In a way the worst part of the whole trip was the 8km section before home where I knew for sure (remember those obsessive observations?), that there were some very low power lines. There was nothing to do though but to follow TMFWC’s earlier advice ‘Just drive, and keep driving’. Forbearing Husband drove, and I tried to mentally lift power lines in the places where I knew they were lowest. We didn’t hit a single power line, and I’ve since added telekinesis to my resume.

Tiny house move 2

Tiny in her new spot at the farmlet. She just fits right in.

Well, we finally got home at midnight, and by the time we’d shoe-horned Tiny into her new situation between CEDARS house and the top paddock (here’s the farmlet map for orientation purposes) it was close to 2am. After returning the borrowed trailer, and offering profuse thanks to TMFWC (we delivered him some more tangible tokens of our gratitude later that week) we fell into bed. It was all worth it to me though for the view from the kitchen window next morning.

There was Tiny, nestled between a tree fern and a willow, and looking all the world as if she’d been settled there for years. The Forbearing Husband even forgave me just a bit for that hellish trip when he saw how pretty she looked. As mentioned in my last post though, he did make me promise faithfully that we would never have to move a tiny house again. In fact he went a step further — he said that if ever I even contemplated such a thing he would …

Tiny house move 1

Tiny, ready to welcome visitors. The unattractive tape on the top window has since been removed.

… pay whatever it takes to get the professionals to do it. Have I mentioned before that the man’s a saint?

What’s the scariest load you’ve ever moved?

Follow
Pinterest
Pinterest
Facebook
Facebook
Follow
YouTube

A Tiny Tale: Part One — The Purchase

As promised, this is the story of how I sort of accidentally bought a tiny house on Trade Me, and how the Forbearing Husband and I moved from it Waipu to the farmlet. What, you’ve never accidentally bought a $23,000 item on Trade Me? Well, where on earth is your sense of adventure?!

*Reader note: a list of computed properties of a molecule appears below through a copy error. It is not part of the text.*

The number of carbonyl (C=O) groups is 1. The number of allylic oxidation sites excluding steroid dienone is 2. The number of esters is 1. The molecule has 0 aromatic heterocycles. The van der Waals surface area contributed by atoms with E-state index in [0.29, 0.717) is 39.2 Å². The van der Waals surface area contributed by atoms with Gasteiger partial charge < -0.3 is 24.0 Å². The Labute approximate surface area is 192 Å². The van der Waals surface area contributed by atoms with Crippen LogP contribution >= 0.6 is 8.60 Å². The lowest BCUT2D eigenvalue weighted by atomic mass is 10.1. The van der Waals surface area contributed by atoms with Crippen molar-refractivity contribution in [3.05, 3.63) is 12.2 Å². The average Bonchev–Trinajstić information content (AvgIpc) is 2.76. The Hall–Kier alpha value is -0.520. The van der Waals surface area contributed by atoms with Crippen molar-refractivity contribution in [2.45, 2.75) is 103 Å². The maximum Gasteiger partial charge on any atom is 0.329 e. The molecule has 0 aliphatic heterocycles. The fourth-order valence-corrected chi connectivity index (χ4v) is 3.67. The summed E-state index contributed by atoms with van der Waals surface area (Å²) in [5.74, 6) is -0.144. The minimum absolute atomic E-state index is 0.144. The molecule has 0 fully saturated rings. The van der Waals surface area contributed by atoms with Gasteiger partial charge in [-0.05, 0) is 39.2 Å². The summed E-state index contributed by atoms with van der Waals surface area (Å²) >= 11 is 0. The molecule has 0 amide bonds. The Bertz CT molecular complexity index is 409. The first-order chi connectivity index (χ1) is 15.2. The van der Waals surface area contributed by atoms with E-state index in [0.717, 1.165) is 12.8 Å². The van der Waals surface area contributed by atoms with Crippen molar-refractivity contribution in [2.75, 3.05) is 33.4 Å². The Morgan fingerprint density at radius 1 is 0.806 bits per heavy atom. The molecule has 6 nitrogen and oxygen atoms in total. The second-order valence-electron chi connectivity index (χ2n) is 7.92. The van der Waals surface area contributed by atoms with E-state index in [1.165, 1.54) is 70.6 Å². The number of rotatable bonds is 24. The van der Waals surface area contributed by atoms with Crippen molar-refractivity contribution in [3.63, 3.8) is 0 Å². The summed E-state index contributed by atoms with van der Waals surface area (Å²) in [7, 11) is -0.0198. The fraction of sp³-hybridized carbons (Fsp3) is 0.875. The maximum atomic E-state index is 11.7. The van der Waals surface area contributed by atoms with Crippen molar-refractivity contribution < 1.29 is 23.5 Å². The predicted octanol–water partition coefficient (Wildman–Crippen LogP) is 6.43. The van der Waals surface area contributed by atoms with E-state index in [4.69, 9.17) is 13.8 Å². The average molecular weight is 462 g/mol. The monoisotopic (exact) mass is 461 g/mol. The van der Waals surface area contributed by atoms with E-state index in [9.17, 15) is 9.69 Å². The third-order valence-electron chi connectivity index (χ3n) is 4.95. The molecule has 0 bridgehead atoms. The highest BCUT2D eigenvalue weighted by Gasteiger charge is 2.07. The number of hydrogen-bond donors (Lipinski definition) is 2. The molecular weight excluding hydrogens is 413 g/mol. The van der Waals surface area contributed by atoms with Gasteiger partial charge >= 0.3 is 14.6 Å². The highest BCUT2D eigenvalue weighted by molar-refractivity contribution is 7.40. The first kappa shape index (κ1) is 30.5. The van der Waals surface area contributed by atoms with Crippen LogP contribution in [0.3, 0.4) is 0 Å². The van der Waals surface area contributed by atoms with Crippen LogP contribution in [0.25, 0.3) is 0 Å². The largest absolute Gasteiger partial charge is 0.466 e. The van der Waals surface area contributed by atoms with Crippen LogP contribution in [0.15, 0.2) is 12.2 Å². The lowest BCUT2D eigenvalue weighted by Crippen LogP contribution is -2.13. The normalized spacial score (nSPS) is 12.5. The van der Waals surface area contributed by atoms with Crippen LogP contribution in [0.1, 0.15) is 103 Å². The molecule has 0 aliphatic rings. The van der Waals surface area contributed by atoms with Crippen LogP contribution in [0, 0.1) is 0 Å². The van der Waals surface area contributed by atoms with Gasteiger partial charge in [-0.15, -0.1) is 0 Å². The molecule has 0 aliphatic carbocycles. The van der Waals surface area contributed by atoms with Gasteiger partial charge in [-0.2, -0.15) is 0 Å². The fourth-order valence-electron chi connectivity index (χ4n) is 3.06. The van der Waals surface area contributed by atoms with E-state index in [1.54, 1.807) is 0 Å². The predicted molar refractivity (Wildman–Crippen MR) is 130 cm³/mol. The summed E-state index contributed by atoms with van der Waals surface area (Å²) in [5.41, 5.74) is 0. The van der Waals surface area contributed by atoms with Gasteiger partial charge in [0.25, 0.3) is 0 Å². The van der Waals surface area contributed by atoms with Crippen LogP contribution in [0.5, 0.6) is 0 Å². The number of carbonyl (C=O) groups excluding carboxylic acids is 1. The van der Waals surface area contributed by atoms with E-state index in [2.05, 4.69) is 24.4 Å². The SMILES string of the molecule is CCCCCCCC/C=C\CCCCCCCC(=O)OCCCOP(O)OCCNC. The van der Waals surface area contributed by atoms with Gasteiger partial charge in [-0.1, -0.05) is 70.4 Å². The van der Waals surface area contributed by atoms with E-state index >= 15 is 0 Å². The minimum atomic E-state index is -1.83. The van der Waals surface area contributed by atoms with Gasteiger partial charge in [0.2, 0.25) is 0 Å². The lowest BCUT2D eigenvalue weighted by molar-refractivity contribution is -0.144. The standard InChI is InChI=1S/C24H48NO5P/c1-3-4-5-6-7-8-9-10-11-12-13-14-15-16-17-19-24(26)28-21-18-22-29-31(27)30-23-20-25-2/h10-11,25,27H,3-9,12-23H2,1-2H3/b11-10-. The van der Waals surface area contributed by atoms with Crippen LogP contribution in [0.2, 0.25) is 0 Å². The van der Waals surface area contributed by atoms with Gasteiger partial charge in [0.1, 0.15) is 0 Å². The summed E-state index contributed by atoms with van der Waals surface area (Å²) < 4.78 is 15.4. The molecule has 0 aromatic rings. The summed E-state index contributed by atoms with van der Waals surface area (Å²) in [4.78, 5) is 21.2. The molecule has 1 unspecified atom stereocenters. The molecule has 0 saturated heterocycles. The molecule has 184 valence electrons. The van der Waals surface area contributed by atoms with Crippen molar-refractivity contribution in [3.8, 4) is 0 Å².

Ok, full disclosure, the purchase wasn’t unplanned, just unexpected. The story goes like this.

Way back before we moved to The Land I had decided that it would be fun and functional to have a shepherd’s hut on the property. A cute and comfortable little retreat for accommodating all the many visitors I hoped we’d have. And which we have had. A big cheer for all who visit — we love you!

Plankbridge Shepherd Hut

I was imagining something like this Plankbridge hut. Mill Gully Huts make similar ones in Wellsford, NZ.

Research on NZ shepherd’s huts turned up Shepherd’s Huts NZ in Titirangi, not far from where we were living back then. I rang Steve, the owner, and discovered he had a bit of a waiting list for huts which I duly added myself to. About a year later, having heard nothing from him, and in the meantime having moved to Northland, I rang again. I was told he’d become completely swamped with orders after appearing in a Grand Designs NZ episode, and had lost his wait list in the confusion of it all. Oh, and also his prices had increased significantly. I was very happy for him in his success, but, funds being limited, I took myself off the waiting list.

Investigating other options led me to Mill Gully Huts near Wellsford. They charged bit more than the original price of the Titirangi huts, but were not as expensive as the revised pricing. Also Wellsford was much closer to our Northland abode, which would cut down on moving costs for the new hut. I rang Dave and discovered it took around six months for a build, so I started saving to bridge the price gap.

It took a while (what with juggling other major expenses on the farmlet), but eventually I accumulated the required amount of dosh. I was on the verge of pulling the trigger on a Mill Gully shepherds hut when I found something interesting on Trade Me. A Love Shack cabin showed up for sale. In my research on shepherd huts and cabins I had called the people at Love Shack. They do the absolute prettiest tiny abodes, but after calling them and hearing their prices I had whimpered quietly and crossed them off my list.

This Love Shack was listed in Waipu and had a reserve set a couple of thousand dollars cheaper than the shepherd’s hut I had just saved up for. There were 44 people watching the auction, and a bunch of questions already, so I knew that bidding on it was going to go crazy. Nevertheless, I thought for fun I’d place one bid at the start price using BidBud (a fantastic TradeMe helper, for those who don’t already know). I set my bid up five days before the end of the auction, and then just forgot all about it.

Until this happened!

Yikes!

Well colour me surprised! And the Forbearing Husband too. Bless him, as usual he made encouraging noises and promised to help me pick it up. He has since made me promise faithfully never to ask him to move a tiny house ever again…

…to be continued. I’ll tell you the other half of this story and show you photos of Tiny next Saturday in ‘A Tiny Tale: Part Two — The Move’. Tune on in again folks.

In the meantime, tell me, what’s the scariest thing you’ve accidentally bought?

Follow
Pinterest
Pinterest
Facebook
Facebook